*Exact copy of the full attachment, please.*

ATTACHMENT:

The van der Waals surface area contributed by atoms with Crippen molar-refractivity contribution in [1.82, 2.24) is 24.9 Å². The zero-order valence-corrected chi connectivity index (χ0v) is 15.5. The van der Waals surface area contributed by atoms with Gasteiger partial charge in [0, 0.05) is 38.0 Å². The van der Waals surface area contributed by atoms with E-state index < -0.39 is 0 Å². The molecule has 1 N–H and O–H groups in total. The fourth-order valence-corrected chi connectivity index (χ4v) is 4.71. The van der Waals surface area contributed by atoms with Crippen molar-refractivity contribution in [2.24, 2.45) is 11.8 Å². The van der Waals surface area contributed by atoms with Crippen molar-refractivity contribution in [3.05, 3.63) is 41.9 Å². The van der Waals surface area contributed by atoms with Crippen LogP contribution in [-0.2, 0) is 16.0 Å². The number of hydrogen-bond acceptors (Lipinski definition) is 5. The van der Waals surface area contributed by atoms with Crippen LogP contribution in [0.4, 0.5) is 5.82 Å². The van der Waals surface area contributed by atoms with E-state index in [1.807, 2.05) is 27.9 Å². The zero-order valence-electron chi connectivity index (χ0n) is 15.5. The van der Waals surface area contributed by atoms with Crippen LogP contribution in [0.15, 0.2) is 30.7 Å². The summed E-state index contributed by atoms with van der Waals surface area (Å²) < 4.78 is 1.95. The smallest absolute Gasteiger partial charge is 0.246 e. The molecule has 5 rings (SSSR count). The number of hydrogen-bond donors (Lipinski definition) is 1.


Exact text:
The van der Waals surface area contributed by atoms with Crippen molar-refractivity contribution in [1.82, 2.24) is 24.9 Å². The zero-order valence-corrected chi connectivity index (χ0v) is 15.5. The van der Waals surface area contributed by atoms with Gasteiger partial charge in [0, 0.05) is 38.0 Å². The van der Waals surface area contributed by atoms with E-state index < -0.39 is 0 Å². The molecule has 1 N–H and O–H groups in total. The fourth-order valence-corrected chi connectivity index (χ4v) is 4.71. The van der Waals surface area contributed by atoms with Crippen molar-refractivity contribution in [2.24, 2.45) is 11.8 Å². The van der Waals surface area contributed by atoms with Crippen molar-refractivity contribution in [3.05, 3.63) is 41.9 Å². The van der Waals surface area contributed by atoms with Crippen LogP contribution in [-0.2, 0) is 16.0 Å². The number of hydrogen-bond acceptors (Lipinski definition) is 5. The van der Waals surface area contributed by atoms with Crippen LogP contribution in [0.4, 0.5) is 5.82 Å². The van der Waals surface area contributed by atoms with E-state index in [1.807, 2.05) is 27.9 Å². The zero-order valence-electron chi connectivity index (χ0n) is 15.5. The van der Waals surface area contributed by atoms with Crippen LogP contribution in [0.15, 0.2) is 30.7 Å². The summed E-state index contributed by atoms with van der Waals surface area (Å²) < 4.78 is 1.95. The smallest absolute Gasteiger partial charge is 0.246 e. The molecule has 5 rings (SSSR count). The number of hydrogen-bond donors (Lipinski definition) is 1.